“I taught myself welding,” Sam told us. “I had a couple of friends who studied sculptural metal work and I’ve learned from them. You get to know the basics,” he says. “And then it’s just about practice. And more practice and more practice.” Sam’s been working metal full time for about five years. Each project is basically a custom job and he takes those, most of the time, from start to finish; design to installation.
With a really solid and diverse catalog of work, clients and contractors are inspired to request a drawing with their own customization. “Part of the process is figuring it out. And each time you learn from it and become better and better.” No doubt, as you’re out tooling around Southern Vermont, you’ll start to spot Sam’s work here and there… railings, porches, balconies
, sign posts, you name it. Just beautiful stuff. And his contribution to the DCF catalog has been pretty profound, and popular. The guys are cranking out fantastic slab tables with steel bases
that have heft, shimmer and lightness all at once.
And when Sam’s not working in the shop, he’s gone fishing. That’s guaranteed.
Before we headed out, we reconnected with Dan, almost embarrassed to ask if he would choose a favorite project. Easy going in response, he offered up a library. A job from scratch. “We cut the wood from the clients land in Glastonbury, built the library in Arlington, assembled and finished it in Cambridge. Then we took it apart, put in on a truck and drove it down to New York, where we suspended it like a half inch inside an 18×22 room. It took the better part of year from start to finish.” Wide-eyed but not surprised, this seems exactly like the thing Dorset Custom Furniture would do. Totally custom, unsurpassed quality and no limit to the vision or execution. And it seems like a reasonable project for Dan to choose. But (and there’s always a but) after scrolling through pages of blog content, we think he’s got a sweet spot for pool tables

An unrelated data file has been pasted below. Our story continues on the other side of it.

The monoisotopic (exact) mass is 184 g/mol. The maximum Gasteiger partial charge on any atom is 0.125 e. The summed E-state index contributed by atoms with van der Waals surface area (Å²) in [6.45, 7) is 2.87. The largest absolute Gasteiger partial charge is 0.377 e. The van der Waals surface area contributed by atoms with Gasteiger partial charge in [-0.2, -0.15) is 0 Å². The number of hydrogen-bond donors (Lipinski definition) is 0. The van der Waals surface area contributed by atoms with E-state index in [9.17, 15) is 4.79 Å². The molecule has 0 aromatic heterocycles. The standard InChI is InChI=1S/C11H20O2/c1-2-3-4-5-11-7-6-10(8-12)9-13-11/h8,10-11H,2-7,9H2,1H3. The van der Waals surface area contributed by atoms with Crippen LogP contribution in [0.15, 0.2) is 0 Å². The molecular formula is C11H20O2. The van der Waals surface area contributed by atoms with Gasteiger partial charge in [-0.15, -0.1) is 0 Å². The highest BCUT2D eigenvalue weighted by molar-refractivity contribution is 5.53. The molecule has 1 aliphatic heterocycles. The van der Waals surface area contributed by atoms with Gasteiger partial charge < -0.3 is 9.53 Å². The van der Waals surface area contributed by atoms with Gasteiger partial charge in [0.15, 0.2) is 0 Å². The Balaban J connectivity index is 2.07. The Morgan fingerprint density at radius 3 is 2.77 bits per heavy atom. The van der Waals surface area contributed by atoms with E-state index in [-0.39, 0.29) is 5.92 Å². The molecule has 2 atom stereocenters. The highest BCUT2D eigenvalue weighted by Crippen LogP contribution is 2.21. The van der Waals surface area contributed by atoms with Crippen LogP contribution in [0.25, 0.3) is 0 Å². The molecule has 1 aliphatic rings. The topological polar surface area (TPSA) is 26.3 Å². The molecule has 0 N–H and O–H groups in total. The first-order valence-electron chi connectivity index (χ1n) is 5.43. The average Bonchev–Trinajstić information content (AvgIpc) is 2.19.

And what does Dan do when he’s not in the shop? He’s busy living. “Now, what have we got and where are we???? Almost 40 years in the same geographic area, unbelievably interesting clients/friends, a great shop, a great place to live, fantastic gardens by Kit, two great and talented kids working with us, a little time for golf and tennis … What more could a person ask for? I’d say the ‘State of Craft’ on Goodwood Lane is pretty good right now. I realized this morning I have to occasionally stop and appreciate how lucky I’ve been to have been involved with the ‘State of Craft’ … It’s been a good ‘state’ for me ….” And hearing Dan’s thoughts and understanding his story, I’d have to venture that it’s been good for us, too… Dorset Custom Furniture is a real life feel good story. It’s about Vermont. About art and creativity, and what’s possible. It’s about a talented family, devoted to design, quality and one another.
May we propose a toast … to 35 years in business… To collaboration, community and to keeping the state of craft alive!
Find Dorset Custom Furniture work on our website and on Facebook. And if you’re interested, bookmark Dan’s blog site and keep up with him there.